On the Theory and Practice of Booking a Bathless Room
Not only will that decision save you money, it can take you to some of the more interesting and historic hotels of the world
You stick a coin into a slot, and the tiny, caged elevator jerks and wheezes its way to the sixth floor, filling you with all sorts of dread about what awaits upstairs. But what awaits is a scene of such splendor as to make you catch your breath.
A glamorous, duplex apartment of Rome, whose owner--a cultivated Florentine--has devoted a lifetime to furnishing its rooms with stunning antiques, the twelve-room "pensione" is a ravishing sight, more elegant by far than Italy's most expensive hotel.
Yet how much does it charge? Approximately $40 a day per person, including two meals: breakfast and dinner. And why so cheap? Because not a single room in it comes equipped with a private bath, but rather the bath is down the hall. Because of that lack, the establishment is officially categorized as a "second-class Pensione," and prohibited by Italian law from charging more.
Now I don't mean to imply that the place just described--with its ultra-glamorous but bathless rooms--is typical of Europe's budget lodgings lacking a private bath. Obviously, it's a very special "find" that I've secreted away for my own stays in Rome.
But I mention that wondrous little inn to make a point: that the occasional willingness to forgo a private bath can lead to the most memorable of travel experiences, at the lowest of costs. When all is said and done, booking a room without a private bath is the one sure way to travel inexpensively overseas in these days of a weak dollar.
In every major city on earth, people by the dozens who have fallen onto hard times, and needed extra income, have converted what was earlier their residence--an apartment, a townhouse--into a tiny hotel. Because the structure wasn't initially designed to be a hotel, it obviously can't contain the intricate network of plumbing needed to physically attach a private bath to each room.
While a great many such places have later corrected the deficiency, the majority haven't, and possess only a single bath (and toilet) per floor, maybe two. And because of that, they're instantly shunned by the great majority of all international travelers, who absolutely insist of their travel counselors that they be put into rooms with a private bath. Result: the tiny, converted lodgings must charge low rates--often a quarter the level of the standard hotel--to attract their clientele.
What's odd about the refusal of travelers to consider such lodgings is that most of us continually live, at home, in residences that don't always possess a private bath attached to each bedroom; we think nothing of sharing a single facility with members of our family. Or more relevantly, most of us work each day in offices or schools where we share such facilities with scores, even hundreds, of other people, and yet we don't regard ourselves as humiliated, degraded, made uncomfortable or subject to hazard by the necessity of doing so.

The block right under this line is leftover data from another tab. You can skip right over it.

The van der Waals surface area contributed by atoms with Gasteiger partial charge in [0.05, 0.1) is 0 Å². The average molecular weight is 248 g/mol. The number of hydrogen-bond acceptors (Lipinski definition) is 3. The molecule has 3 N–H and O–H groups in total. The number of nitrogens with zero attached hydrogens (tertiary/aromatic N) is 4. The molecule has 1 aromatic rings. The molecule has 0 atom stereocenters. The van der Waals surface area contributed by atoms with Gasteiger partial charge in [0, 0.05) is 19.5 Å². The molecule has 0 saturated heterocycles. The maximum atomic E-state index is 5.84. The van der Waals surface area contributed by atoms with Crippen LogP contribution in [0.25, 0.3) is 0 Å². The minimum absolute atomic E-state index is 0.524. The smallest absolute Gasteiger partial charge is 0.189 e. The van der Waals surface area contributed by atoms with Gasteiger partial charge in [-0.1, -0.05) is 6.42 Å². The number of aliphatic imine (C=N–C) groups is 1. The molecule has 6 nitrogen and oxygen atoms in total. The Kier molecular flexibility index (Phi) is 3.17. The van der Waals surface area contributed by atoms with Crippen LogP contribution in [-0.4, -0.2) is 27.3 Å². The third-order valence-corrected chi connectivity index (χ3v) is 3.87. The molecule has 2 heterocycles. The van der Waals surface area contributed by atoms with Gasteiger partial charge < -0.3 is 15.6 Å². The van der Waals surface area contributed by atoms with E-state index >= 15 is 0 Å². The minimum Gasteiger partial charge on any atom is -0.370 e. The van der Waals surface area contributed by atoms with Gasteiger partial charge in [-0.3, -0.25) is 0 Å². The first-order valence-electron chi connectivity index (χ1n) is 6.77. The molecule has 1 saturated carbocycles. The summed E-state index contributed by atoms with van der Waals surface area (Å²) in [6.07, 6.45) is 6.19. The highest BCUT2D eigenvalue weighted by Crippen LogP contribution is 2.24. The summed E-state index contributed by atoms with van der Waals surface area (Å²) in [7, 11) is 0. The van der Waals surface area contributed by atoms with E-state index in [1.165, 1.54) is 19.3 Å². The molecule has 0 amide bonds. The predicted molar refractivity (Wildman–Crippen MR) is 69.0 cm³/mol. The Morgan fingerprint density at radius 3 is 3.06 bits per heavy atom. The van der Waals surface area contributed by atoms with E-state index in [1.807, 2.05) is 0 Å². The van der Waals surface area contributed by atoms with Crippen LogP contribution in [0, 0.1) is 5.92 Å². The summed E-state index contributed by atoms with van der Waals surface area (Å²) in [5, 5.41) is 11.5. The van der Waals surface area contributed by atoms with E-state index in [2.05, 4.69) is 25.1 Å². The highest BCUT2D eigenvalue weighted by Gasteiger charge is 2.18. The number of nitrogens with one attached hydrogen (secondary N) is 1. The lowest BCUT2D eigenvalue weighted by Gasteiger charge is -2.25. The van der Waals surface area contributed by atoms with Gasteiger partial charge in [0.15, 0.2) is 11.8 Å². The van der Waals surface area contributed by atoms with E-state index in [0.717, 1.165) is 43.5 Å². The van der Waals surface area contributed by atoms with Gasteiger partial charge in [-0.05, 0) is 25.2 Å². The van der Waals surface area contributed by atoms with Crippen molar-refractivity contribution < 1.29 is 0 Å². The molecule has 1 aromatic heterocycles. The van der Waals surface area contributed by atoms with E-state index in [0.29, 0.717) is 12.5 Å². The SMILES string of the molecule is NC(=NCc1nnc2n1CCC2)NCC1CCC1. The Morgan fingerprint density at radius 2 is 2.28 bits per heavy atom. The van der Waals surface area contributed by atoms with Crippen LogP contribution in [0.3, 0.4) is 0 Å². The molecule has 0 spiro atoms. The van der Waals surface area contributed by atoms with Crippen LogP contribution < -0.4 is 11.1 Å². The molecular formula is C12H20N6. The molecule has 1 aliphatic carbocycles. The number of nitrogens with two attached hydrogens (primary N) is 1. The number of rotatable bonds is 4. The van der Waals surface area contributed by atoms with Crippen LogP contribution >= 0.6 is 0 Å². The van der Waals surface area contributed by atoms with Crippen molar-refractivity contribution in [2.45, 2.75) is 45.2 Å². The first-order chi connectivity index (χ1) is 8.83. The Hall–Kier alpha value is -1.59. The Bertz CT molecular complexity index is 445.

Yet when we travel, we demand the private bath, and thereby make it impossible to stay (or save money) in some of the world's most attractive lodgings that simply happen to possess no rooms with a private bath. We end up paying four times as much, and yet ultimately enjoy the same bath we could have had by paying less. Let me explain:
In a Japanese "ryokan" (budget inn) lacking rooms with a private bath, taking a bath is a highlight of the stay. An elderly chambermaid ushers you down the hall to a room maintained solely for bathing. Here you first soap and thoroughly clean yourself outside the tub, sitting on a small wooden stool and using lukewarm water from a hose. You then lower yourself into a recessed rectangle in the floor, filled with water so unimaginably hot that the only way you can stand it is by not moving once inside--it hurts when you move. After 45 seconds, about all you can take, you emerge red as a beet and, exhausted, return to your sleeping cubicle where, in your absence, the chambermaid has unrolled a futon mattress onto the floor and placed a small pillow at its head (because you're a Westerner). There, she has also placed a small floor lamp and, invariably, a delicate cup of tea next to the pillow, so that you can read and refresh yourself before falling asleep.
Now I would not exchange the unique experience of a classic Japanese bath, taken at a low-cost ryokan, for all the supposed comforts of a modern, first-class Japanese hotel with a private bath. I wouldn't substitute one for the other even if they were priced equally. But of course, they're not.
What other advantages do you gain by opting for the non-standard, non-traditional lodging when you travel abroad?
Well first, you meet people. Since all the facilities there are communal ones--a single television set around which everyone gathers at night, a single, large table for the morning meal--you have no alternative but to meet people and talk with other guests. Contrast the ease of doing so with the cold, impersonal barriers of the standard hotel, where often it's regarded as "forward" to attempt to strike up a conversation in the lobby.